On October 18, 2017, we launched 2 new funds—Vanguard Global Wellington™ Fund and Vanguard Global Wellesley® Income Fund—each of which combines balanced, active, and global investing into a single all-in-one package.
The difference between these 2 funds? How each prioritizes growth versus income.
Both funds build on the time-tested design of our existing Wellington and Wellesley Income Funds—both of which are actively managed balanced funds—by adding global diversification.
Growth & income
|Each fund offers the potential for long-term growth and regular income by investing in both stocks and bonds in varying degrees.|
This balanced approach also relies on bonds to help offset some of the risk associated with investing in stocks.
Each fund attempts to beat the returns of its benchmark by leveraging the experience and expertise of a professional fund manager. Active managers hand-select the stocks and bonds they think could achieve higher returns (versus simply tracking the benchmark).
We selected Wellington Management for this task to tap into its 30+ years of experience investing across global markets.
Each fund offers even more diversification by taking advantage of opportunities across U.S. and international markets. This eliminates “home bias” and avoids the risk that comes with focusing on a single geographic region.
Now that global markets have matured and the cost of international investing has come down, there’s never been a better time to take advantage of new opportunities around the world.
Prioritizing growth vs. income
The Global Wellington Fund takes a slightly more aggressive approach by emphasizing long-term growth.
It does this by investing about two-thirds of its portfolio in stocks, with the remaining third invested in bonds to provide a moderate level of income.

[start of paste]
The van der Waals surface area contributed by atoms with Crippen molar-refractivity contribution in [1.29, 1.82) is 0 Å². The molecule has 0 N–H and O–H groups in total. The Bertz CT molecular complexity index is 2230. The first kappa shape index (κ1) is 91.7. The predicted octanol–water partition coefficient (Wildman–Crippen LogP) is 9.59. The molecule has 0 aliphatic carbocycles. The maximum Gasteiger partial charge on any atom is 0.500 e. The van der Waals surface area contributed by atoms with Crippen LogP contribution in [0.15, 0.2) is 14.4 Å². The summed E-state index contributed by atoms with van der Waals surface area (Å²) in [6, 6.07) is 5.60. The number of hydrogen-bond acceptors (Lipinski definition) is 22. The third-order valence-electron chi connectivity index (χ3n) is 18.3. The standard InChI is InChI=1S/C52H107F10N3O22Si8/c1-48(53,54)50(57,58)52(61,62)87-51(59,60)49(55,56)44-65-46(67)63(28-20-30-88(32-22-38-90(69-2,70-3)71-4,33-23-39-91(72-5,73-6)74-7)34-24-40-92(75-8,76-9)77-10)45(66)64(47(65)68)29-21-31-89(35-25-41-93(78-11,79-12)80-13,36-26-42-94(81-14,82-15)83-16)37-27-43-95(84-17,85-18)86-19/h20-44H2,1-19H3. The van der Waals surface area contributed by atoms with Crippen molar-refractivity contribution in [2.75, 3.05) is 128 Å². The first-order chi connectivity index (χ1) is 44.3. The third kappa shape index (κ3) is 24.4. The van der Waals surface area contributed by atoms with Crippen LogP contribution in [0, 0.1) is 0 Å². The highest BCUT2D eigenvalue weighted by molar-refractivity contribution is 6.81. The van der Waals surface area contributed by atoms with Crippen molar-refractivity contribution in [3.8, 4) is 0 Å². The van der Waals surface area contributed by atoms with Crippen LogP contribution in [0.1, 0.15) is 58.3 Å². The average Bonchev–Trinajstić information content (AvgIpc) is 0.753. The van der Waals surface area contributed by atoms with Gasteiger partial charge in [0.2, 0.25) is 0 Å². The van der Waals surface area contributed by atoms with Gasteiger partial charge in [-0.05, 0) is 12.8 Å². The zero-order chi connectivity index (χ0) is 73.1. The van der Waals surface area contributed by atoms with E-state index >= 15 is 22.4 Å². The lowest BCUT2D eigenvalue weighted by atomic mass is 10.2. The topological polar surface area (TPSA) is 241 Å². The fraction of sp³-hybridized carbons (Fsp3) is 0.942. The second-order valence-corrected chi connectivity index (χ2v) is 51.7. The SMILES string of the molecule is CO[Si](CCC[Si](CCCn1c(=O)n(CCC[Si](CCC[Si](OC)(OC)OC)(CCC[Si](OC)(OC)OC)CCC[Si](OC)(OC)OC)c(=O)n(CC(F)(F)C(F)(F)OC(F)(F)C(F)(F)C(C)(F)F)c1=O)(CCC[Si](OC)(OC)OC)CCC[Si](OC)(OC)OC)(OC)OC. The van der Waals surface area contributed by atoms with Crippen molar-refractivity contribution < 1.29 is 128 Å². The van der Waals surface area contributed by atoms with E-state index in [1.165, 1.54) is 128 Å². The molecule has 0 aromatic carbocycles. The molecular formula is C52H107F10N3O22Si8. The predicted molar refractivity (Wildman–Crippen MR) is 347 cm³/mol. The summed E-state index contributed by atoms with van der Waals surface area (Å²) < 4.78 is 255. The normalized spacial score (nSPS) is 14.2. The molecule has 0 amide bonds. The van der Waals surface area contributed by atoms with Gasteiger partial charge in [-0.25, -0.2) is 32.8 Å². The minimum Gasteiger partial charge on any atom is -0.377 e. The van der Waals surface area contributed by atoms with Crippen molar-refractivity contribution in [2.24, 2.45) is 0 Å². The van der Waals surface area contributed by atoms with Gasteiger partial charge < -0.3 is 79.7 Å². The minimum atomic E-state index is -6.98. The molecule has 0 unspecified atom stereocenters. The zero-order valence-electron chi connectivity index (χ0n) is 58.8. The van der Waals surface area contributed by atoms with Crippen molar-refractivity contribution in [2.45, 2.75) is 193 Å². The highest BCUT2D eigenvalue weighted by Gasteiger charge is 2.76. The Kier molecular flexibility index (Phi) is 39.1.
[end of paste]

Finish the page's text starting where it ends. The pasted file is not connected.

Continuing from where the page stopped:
Meanwhile, the Global Wellesley Income Fund takes a slightly more conservative stance by aiming for high, sustainable income.
It does this by investing about two-thirds of its portfolio in bonds, with the remaining third invested in stocks to provide a moderate level of long-term growth.
A few extra details
Both funds are available in Investor Shares (at a $3,000 minimum) and Admiral™ Shares (at a $50,000 minimum) with the low costs you’ve come to expect from Vanguard.
Estimated fund expense ratio
Industry average expense ratio*
Cost savings for you
From October 18 through November 1, 2017, both funds are in a subscription period. During that time, all Investor Shares are available for $20 per share, and all Admiral Shares are available for $25 per share. In addition, all of the money in both funds is held temporarily in money market investments.
Starting on November 2, the funds will use the money gathered during the subscription period to begin investing in stocks and bonds according to their respective target allocations. At that time, you can expect to see share prices begin to fluctuate based on how each fund’s underlying investments are performing.
Vanguard & Wellington Management together again
Vanguard and Wellington Management have a long and successful history—in partnership and individually. In fact, Wellington Management has been managing Vanguard Wellington Fund (Vanguard’s first mutual fund) since its inception in 1929 and Vanguard Wellesley Income Fund since its inception in 1970.